The Renaultsport Mégane suffered a difficult birth. To be honest, in its first incarnation it wasn’t the car we were either anticipating or hoping for. Soft responses and a gentle ride were not what we had come to expect from the team that had previously brought us the outstanding Clio 172/182 series and the outrageous mid-engined Clio V6.
When we were invited to the press launch of the Mégane 225 in Toulouse back in mid-2004, we took along a SEAT Leon Cupra R as our benchmark, and we were nothing short of shocked to see the new Renault soundly thrashed by its Spanish rival. It wasn’t that the 225 was a bad car – it looked sharp and packed a 222bhp turbocharged engine – but the messages were muddled. It was fast all right, but not feisty; it lacked attitude.
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We shouldn’t have worried, though. There was a cracking chassis lurking underneath, it was just that the engineers in Dieppe had decided to release it stage by stage. The pinnacle of that work is the extraordinary R26.R, which last month almost swiped our 2008 Car of The Year title from the vastly more expensive pre-event favourites from Nissan, Porsche and Lamborghini.
Unfortunately, if you want one of these giant-slaying Méganes you’re probably already too late. The R26.R is so good it’s defying the credit crunch and selling like gateaux chauds. However, if you’re prepared to live without the roll cage and the carbonfibre bonnet you can grab yourself a second-hand bargain in the form of one of the models that led to the R26.R, namely the Trophy, the Cup, the absurdly over-titled Mégane Renaultsport 225 Renault F1 Team, or the 230 F1 Team R26, complete with limited-slip diff. All of them provide the bulk of the stripped-out road racer’s thrills but with a tad more practicality, while reliability is excellent and running costs are remarkably low. Here’s everything you need to know to bag a good ’un.
Evolution Renaultsport’s reaction to the mixed reviews received by the first 225 Megane were swift and decisive. The modified, limited-edition Trophy version arrived in the latter half of 2005 and was joined by the mechanically equal but not limited Cup. Alterations centered around the chassis, brakes and steering, and the differences between the two new variants boiled down to goodies alone: the Cup had fewer and therefore cost £18,600 compared to the £20K being asked for each of the 150 Trophys.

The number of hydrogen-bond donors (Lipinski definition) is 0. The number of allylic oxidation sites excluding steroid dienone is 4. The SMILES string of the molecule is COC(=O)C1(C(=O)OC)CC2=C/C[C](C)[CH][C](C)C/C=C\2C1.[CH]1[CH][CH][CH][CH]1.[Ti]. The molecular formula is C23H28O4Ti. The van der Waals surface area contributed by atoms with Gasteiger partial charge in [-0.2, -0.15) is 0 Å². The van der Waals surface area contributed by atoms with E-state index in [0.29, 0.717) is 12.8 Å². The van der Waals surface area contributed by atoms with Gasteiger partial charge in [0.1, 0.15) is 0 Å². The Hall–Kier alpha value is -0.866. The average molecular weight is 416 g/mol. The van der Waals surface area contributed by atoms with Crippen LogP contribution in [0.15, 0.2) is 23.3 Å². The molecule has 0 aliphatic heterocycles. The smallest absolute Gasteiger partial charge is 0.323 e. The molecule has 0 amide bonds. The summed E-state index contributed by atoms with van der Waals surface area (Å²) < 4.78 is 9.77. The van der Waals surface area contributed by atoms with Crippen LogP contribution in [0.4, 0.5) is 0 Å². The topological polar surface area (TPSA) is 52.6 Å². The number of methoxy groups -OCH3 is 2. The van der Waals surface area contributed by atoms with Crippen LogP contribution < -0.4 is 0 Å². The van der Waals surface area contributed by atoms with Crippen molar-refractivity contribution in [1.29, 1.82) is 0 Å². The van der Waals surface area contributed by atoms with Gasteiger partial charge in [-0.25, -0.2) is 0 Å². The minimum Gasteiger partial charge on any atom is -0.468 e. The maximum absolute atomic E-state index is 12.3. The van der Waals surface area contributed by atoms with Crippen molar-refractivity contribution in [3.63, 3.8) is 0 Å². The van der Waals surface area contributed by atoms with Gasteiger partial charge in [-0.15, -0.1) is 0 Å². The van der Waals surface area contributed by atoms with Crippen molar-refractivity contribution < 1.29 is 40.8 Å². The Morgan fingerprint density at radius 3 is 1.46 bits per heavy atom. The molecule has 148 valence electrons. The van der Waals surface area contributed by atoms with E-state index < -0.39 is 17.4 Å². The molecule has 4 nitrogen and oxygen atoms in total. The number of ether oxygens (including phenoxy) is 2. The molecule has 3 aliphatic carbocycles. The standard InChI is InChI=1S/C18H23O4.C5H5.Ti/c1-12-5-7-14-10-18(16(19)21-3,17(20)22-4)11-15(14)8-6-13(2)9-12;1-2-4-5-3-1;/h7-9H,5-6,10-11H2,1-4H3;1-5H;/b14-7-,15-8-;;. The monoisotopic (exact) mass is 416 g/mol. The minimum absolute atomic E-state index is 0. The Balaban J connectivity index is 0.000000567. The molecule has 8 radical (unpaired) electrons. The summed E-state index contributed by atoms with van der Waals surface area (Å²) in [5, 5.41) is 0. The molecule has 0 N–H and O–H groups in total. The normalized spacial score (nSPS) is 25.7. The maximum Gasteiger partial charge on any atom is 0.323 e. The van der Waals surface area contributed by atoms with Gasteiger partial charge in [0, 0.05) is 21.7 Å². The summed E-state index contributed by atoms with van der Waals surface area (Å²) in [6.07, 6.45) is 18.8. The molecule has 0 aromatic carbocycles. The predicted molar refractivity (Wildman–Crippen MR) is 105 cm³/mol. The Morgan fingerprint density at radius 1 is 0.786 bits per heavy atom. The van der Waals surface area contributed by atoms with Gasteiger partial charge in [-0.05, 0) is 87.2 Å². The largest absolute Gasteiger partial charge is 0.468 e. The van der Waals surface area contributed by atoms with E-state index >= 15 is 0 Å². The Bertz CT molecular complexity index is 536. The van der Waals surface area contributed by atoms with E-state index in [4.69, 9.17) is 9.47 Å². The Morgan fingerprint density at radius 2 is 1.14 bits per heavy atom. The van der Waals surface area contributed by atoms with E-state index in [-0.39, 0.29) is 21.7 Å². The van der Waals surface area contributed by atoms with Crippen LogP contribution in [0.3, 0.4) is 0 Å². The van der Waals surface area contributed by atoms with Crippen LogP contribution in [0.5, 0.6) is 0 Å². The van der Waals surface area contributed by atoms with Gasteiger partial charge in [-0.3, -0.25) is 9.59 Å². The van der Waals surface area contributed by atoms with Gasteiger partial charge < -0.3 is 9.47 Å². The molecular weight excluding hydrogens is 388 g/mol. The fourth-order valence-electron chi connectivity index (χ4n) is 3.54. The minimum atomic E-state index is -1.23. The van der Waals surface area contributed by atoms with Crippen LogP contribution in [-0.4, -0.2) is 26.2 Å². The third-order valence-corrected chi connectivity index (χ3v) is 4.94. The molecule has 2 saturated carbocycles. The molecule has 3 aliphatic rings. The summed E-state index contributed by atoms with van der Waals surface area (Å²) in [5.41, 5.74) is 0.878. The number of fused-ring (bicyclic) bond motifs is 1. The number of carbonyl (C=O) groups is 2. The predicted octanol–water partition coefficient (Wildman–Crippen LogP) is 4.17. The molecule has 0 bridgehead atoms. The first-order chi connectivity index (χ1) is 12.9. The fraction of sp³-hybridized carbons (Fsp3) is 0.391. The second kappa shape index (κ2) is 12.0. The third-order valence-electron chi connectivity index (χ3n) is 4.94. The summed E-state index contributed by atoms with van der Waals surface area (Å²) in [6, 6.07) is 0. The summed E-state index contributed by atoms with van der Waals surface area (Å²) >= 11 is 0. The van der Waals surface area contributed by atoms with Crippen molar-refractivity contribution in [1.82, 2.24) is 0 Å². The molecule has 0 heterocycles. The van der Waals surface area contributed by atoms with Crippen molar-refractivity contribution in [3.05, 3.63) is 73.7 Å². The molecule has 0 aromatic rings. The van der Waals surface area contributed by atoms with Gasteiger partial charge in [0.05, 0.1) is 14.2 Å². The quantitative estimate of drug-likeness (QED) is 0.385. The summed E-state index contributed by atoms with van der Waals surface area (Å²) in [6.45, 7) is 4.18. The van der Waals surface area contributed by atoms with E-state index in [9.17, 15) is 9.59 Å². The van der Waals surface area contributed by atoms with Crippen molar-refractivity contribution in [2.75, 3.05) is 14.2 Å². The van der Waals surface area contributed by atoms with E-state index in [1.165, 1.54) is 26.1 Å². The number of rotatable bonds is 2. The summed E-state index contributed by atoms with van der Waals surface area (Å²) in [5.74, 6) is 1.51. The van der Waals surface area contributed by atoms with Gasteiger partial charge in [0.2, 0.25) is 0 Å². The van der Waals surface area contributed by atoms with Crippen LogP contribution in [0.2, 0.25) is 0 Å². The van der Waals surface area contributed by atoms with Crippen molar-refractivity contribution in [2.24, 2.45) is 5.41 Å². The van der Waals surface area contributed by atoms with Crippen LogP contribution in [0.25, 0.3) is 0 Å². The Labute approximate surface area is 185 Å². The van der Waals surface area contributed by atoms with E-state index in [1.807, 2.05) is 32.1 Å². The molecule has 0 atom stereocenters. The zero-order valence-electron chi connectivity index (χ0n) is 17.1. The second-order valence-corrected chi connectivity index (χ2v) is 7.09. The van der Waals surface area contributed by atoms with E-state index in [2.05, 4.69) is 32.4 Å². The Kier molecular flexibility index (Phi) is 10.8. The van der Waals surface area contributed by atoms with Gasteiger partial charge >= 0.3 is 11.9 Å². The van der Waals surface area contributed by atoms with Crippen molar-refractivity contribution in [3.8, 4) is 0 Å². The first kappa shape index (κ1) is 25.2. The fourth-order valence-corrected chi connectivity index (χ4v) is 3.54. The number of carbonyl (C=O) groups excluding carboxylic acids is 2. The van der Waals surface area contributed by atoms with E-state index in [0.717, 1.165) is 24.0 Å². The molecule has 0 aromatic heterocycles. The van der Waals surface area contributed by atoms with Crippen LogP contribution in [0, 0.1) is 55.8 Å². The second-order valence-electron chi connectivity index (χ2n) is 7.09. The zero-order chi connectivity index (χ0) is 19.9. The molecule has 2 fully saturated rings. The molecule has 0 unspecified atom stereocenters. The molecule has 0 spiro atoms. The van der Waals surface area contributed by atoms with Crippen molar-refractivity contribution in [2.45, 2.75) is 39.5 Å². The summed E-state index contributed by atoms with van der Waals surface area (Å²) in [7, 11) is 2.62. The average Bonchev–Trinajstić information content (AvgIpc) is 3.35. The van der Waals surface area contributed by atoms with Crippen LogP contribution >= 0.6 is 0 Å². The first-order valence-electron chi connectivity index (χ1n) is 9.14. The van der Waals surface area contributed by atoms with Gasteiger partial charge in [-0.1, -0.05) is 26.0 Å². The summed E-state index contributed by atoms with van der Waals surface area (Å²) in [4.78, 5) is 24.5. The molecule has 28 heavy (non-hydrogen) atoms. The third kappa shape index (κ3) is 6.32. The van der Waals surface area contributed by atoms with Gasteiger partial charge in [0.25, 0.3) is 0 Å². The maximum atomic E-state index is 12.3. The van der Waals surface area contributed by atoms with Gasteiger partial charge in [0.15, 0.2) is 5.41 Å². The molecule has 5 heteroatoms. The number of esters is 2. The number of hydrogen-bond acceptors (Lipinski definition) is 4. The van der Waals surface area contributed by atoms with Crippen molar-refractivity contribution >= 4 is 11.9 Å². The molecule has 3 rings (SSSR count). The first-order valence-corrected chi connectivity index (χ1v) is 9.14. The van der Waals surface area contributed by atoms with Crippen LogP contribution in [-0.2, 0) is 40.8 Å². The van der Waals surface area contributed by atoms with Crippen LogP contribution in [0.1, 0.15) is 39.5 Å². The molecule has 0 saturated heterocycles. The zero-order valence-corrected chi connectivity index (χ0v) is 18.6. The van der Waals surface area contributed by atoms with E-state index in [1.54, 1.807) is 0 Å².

From a pure driving perspective it mattered little which of the pair you chose – the fizz was back. Stiffer suspension generated massively strong cornering grip without destroying the ride, and also added greater consistency, precision and poise. Meanwhile, the firmly weighted steering now offered more feedback and sharper reactions.
Playing on Fernando Alonso’s Formula 1 successes with its name, the 225 F1 landed midway through 2006. Based on the Cup version of the now facelifted Megane, it cost £900 more but came with extra kit worth £1450, including black gloss wheels, Recaro seats and new rear dampers (which became standard on all Cups by the end of the year) that took the Megane’s connectedness to the next level.
In November 2006 the 230 F1 R26 moved the bar higher still. It boasted just a smidge more horsepower, but that 227bhp was delivered to the tarmac via a limited-slip differential. There were further suspension tweaks and a slightly louder exhaust system, but it was the LSD that made the biggest impact. The car proved to be incredibly quick on the track (particularly in the wet) and on the road too. Unlike the Focus RS the diff wasn’t confused by bumps and thrown off-line, and for those who wanted a higher spec a ‘Lux’ version was also introduced, which included leather seats and keyless entry.
Driving one today
Although it’s about to be replaced with a new design, the Megane still looks current and sharp, which is surprising, as when it was launched we thought its unusual rear-end would quickly date and slide out of fashion.
Inside, the dash looks a little cheap, but the tone is right and everything is as perfectly located as you are in the excellent seats. This is important, because the cornering grip the Megane generates is incredibly strong – the front tyres lock into the tarmac and appear able to scuttle around corners at any speed you like.
There’s a precision to the Megane’s behaviour that runs through every dynamic aspect of its chassis. The ride is stiff and controlled yet never crashy, while the steering is well weighted and positive. Turn the wheel and the reaction at ground level is instant and sharp, and although the final notch of detail is missing from the steering’s feedback, it’s rarely distracted by bumps and cambers, even when giving it full beans at low speed.
Such is the progressiveness and cleanliness of the engine’s delivery, it’s often hard to tell that its power is boosted by forced air. It may not be the most aurally satisfying unit, but its responses are crisp and it’s a perfect match for the composure of the chassis, making for a seriously quick and exploitable hot hatch. There’s an honesty to the Renaultsport Megane. The frill count may be low but it hits its targets.